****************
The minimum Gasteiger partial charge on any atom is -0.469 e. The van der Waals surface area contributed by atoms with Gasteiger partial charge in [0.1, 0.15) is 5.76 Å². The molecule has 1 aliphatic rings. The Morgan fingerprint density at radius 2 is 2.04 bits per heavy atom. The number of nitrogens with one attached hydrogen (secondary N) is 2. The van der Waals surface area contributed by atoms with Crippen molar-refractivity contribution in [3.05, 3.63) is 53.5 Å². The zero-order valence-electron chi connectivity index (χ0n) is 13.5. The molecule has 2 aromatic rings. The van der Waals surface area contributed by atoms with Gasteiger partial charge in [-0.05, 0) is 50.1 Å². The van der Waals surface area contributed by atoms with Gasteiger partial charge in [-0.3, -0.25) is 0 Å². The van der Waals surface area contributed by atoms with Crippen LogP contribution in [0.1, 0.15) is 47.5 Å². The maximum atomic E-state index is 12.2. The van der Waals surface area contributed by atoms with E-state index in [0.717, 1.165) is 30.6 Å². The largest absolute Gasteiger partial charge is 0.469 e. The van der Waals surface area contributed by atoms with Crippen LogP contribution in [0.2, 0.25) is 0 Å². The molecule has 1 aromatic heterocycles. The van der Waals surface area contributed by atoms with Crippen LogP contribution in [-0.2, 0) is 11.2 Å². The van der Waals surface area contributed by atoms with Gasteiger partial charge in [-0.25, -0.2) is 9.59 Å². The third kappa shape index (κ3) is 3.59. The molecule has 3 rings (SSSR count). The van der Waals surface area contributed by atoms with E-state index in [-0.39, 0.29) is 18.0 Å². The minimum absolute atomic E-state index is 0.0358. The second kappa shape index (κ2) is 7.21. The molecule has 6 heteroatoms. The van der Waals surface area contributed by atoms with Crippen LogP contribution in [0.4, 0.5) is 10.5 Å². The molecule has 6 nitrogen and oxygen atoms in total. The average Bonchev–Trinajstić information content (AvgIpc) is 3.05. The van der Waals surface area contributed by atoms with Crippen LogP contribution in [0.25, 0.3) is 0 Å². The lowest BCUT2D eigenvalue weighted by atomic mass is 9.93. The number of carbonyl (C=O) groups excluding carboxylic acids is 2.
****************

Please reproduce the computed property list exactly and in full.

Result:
The minimum Gasteiger partial charge on any atom is -0.469 e. The van der Waals surface area contributed by atoms with Gasteiger partial charge in [0.1, 0.15) is 5.76 Å². The molecule has 1 aliphatic rings. The Morgan fingerprint density at radius 2 is 2.04 bits per heavy atom. The number of nitrogens with one attached hydrogen (secondary N) is 2. The van der Waals surface area contributed by atoms with Crippen molar-refractivity contribution in [3.05, 3.63) is 53.5 Å². The zero-order valence-electron chi connectivity index (χ0n) is 13.5. The molecule has 2 aromatic rings. The van der Waals surface area contributed by atoms with Gasteiger partial charge in [-0.05, 0) is 50.1 Å². The van der Waals surface area contributed by atoms with Gasteiger partial charge in [-0.3, -0.25) is 0 Å². The van der Waals surface area contributed by atoms with Crippen LogP contribution in [0.1, 0.15) is 47.5 Å². The maximum atomic E-state index is 12.2. The van der Waals surface area contributed by atoms with E-state index in [0.717, 1.165) is 30.6 Å². The largest absolute Gasteiger partial charge is 0.469 e. The van der Waals surface area contributed by atoms with Crippen LogP contribution in [0.2, 0.25) is 0 Å². The molecule has 1 aromatic heterocycles. The van der Waals surface area contributed by atoms with Crippen LogP contribution in [-0.2, 0) is 11.2 Å². The van der Waals surface area contributed by atoms with Gasteiger partial charge in [-0.25, -0.2) is 9.59 Å². The third kappa shape index (κ3) is 3.59. The molecule has 3 rings (SSSR count). The van der Waals surface area contributed by atoms with E-state index in [-0.39, 0.29) is 18.0 Å². The minimum absolute atomic E-state index is 0.0358. The second kappa shape index (κ2) is 7.21. The molecule has 6 heteroatoms. The van der Waals surface area contributed by atoms with Crippen LogP contribution in [0.4, 0.5) is 10.5 Å². The molecule has 6 nitrogen and oxygen atoms in total. The average Bonchev–Trinajstić information content (AvgIpc) is 3.05. The van der Waals surface area contributed by atoms with Crippen LogP contribution in [0.25, 0.3) is 0 Å². The lowest BCUT2D eigenvalue weighted by atomic mass is 9.93. The number of carbonyl (C=O) groups excluding carboxylic acids is 2.